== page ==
5. Be ready for any type of assignment, at any place, in any type of weather: It was Friday and I was really looking forward to the weekend and a bit of relaxation. As I was about to head out for lunch, my editor called with a surprise assignment… in an hour. When I found out what it was, I couldn’t pass it up and quickly drove to the Shiawassee National Wildlife Refuge to see something amazing. What wasn’t amazing was the weather: grey, cold and rainy. But seeing a male eagle released back into the wild is something rare and thrilling enough to forget the mud caking my boots and my hair whipping across my face, into my mouth and eyes. A key reminder for any journalists is to be prepared for anything; leave a pair of boots, a change of clothes and a warm, waterproof coat in the trunk of your car so you won’t get to miss seeing something like a wild animal taking off into the unknown and back to the habitat where it is supposed to be. To read the full article and see the amazing photos, click here!

I hope this advice has made sense! Feel free to comment or give me any feedback, whether on the article or if you have something you would like to add. Happy Mother’s Day to all and have a great weekend!

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Working with stats: How to not only make an info-graphic but also make it interesting

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In today’s class, my fellow journalism students and I learned about the power of info-graphics and how they can be used to tell a story, show statistics in a visual manner and attract readers who go after images rather than text. The professor then set us loose to make our own creations so here it goes!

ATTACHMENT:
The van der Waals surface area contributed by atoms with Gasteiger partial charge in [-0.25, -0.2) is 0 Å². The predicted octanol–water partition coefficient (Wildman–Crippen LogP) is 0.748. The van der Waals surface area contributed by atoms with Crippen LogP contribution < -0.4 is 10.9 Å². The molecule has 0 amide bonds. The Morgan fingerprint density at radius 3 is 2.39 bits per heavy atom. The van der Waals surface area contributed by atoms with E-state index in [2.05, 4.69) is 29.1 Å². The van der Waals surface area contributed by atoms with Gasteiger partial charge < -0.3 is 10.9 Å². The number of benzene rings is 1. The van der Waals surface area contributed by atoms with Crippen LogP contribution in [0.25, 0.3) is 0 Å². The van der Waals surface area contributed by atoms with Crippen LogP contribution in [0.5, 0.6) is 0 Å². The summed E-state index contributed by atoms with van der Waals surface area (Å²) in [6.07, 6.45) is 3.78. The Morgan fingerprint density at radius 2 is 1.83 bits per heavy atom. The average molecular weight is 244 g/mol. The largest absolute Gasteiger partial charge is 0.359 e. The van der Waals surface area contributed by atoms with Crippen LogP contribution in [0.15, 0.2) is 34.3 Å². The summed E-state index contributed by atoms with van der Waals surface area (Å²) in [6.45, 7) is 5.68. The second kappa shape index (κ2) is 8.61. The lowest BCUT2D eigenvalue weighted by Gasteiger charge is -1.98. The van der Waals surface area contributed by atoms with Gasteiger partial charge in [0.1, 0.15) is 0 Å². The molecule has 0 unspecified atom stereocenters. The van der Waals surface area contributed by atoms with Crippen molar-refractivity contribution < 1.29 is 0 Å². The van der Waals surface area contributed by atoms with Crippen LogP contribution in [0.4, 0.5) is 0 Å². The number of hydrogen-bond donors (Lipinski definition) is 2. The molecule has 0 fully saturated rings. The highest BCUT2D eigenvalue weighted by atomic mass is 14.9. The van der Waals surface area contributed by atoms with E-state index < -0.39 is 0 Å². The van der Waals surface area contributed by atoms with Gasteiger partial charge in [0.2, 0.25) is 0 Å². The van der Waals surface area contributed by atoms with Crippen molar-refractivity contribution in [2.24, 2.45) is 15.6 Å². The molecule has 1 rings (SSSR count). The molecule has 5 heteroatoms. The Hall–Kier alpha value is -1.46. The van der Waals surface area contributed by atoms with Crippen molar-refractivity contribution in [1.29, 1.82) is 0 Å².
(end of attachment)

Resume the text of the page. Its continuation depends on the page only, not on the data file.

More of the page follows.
Pie Chart Info-graphicchart

Above is a pie chart, created using Google ChartEditor. It depicts the percentage of minority students at Central Michigan University, based on the incoming freshman class of 2010. I found the data on CMU’s official website, from the Office of Diversity, and thought a chart would be the best way to illustrate the amount of diversity on campus. I would use Google ChartEditor in the newsroom in order to help readers understand basic data sets since it was relatively easy to figure out and appeals to readers who learn through visuals.

Getting to know a location with Google Maps

I then created a map of downtown Midland for new visitors, with pins to indicate favorite spots and businesses in the area. Google Maps was pretty simple to use but would not allow the map to be embedded as an image. Hence, it is now included as a hyperlink and you can get to it by clicking here.

More than likely, I will use this tool again as a journalist. Many readers are familiar with Google and the company is well-known and has a professional reputation. I would create maps with this to illustrate how numerous locations are connected or close to each other. Overall,  I think info-graphics are a great way to illustrate information if used with the right kind of data. Thanks for reading!